From the world's largest retailer stepping up with fresh financials to a maker of fashionable timepieces proving that it can still grow in this unwelcome climate for watchmakers, here are some of the things that will help shape the week that lies ahead on Wall Street.
Monday -- Sounds Good
DTS (DTSI) has carved a cozy living providing sound-enhancing technology in Blu-ray players, video game consoles and other devices.
Despite its success, DTS is trading a lot closer to its 52-week low than its 52-week high. One thing holding it back is that it has failed to impress the market with its quarterly financials. It's coming off back-to-back quarters of falling short of Wall Street's profit expectations. It's against this setting that DTS will step up after Monday's market close to deliver its latest results. Will the streak of disappointment stretch to three quarters, or is DTS finally going to put out a report that looks as good as its audio technology sounds? We will know soon.
Tuesday -- Fossil Fuel
Fossil (FOSL) may seem to be toiling away in an industry worthy of its name. Aren't wristwatches dinosaurs? Who wears watches anymore when we have smartwatches to tell us the time. Folks with active lifestyles are saving their wrists for fitness bracelets.
Well, Fossil is growing just nicely in this environment, thank you very much. When the trendy watchmaker reports on Tuesday analysts see revenue climbing 13 percent. They see top-line growth of 10 percent for all of 2014. Fossil's profitability isn't expected to clock in as nicely, but unlike DTS,we've seen Fossil blow Wall Street's profit targets away consistently over the past year.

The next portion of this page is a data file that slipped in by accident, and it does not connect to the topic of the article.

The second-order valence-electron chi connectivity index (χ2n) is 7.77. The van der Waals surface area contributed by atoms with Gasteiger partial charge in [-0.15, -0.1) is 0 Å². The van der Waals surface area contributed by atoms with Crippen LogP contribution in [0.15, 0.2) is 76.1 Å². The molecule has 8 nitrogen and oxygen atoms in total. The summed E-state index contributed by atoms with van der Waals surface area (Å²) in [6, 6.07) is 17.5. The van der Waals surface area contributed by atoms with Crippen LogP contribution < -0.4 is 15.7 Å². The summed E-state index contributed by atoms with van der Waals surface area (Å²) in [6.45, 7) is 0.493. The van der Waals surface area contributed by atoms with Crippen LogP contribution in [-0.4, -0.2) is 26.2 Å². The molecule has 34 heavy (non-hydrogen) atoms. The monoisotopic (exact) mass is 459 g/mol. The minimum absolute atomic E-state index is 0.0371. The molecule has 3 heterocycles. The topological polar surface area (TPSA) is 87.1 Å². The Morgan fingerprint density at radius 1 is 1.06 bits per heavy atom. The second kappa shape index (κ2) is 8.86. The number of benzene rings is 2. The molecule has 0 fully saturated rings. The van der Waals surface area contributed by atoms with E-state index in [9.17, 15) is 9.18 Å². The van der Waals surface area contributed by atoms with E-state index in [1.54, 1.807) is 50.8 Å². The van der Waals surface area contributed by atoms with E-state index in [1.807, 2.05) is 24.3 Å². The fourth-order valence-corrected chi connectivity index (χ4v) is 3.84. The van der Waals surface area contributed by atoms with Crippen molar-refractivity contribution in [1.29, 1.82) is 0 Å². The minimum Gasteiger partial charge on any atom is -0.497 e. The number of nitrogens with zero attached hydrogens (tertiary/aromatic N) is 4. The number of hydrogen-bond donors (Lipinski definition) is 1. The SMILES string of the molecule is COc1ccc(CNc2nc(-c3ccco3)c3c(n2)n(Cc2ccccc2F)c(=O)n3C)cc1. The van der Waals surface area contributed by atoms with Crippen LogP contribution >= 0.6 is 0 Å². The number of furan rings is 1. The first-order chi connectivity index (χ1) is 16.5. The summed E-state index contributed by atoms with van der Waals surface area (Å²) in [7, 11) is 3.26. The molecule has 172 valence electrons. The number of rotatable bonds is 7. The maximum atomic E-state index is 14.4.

Wednesday -- Press Hard
CafePress (PRSS) has been a disappointment for investors since going public at $19 two years ago. The stock opened higher on its first day of trading, but it's been mostly downhill for the shares, which now fetch less than a third of the initial public offering price.
CafePress was hoping to attract designers and enterprising folks looking to sell their graphics on T-shirts, mugs and other items. The rub for CafePress is that it's hard for sellers to stand out. It also doesn't help that the prices are a bit out of whack. CafePress reports on Wednesday afternoon.
Thursday -- Retailers on Parade
We have moved on from the otherwise uninspiring holiday shopping season for brick-and-mortar retailers, and now we're starting to dissect 2014. A few prominent retailers will be reporting on Thursday across all pricing categories.
%VIRTUAL-article-sponsoredlinks%Walmart (WMT), J.C. Penney (JCP) and Kohl's (KSS) are just some of the chains updating the market on Thursday. Walmart is the world's largest retailer, so expect its report to carry a healthy amount of weight in surveying the state of the economy and consumer spending.
Friday -- Go Go Godzilla
It will be relatively quiet on the earnings front on Friday, but the same can't be said for the local multiplex. "Godzilla" will likely be the top draw, giving Time Warner (TWX) the honor of unseating "The Amazing Spider-Man 2," which has been a huge box office winner since debuting earlier this month.
Summer is peak movie season, but studios like to get an early jump on the audiences by introducing potential blockbusters as early as May. Enjoy the popcorn.
Motley Fool contributor Rick Munarriz has no position in any stocks mentioned. The Motley Fool recommends Fossil.
10 Easy Ways to Pay Off Debt
Wall Street This Week: CafePress Pressed, Fossil Ticks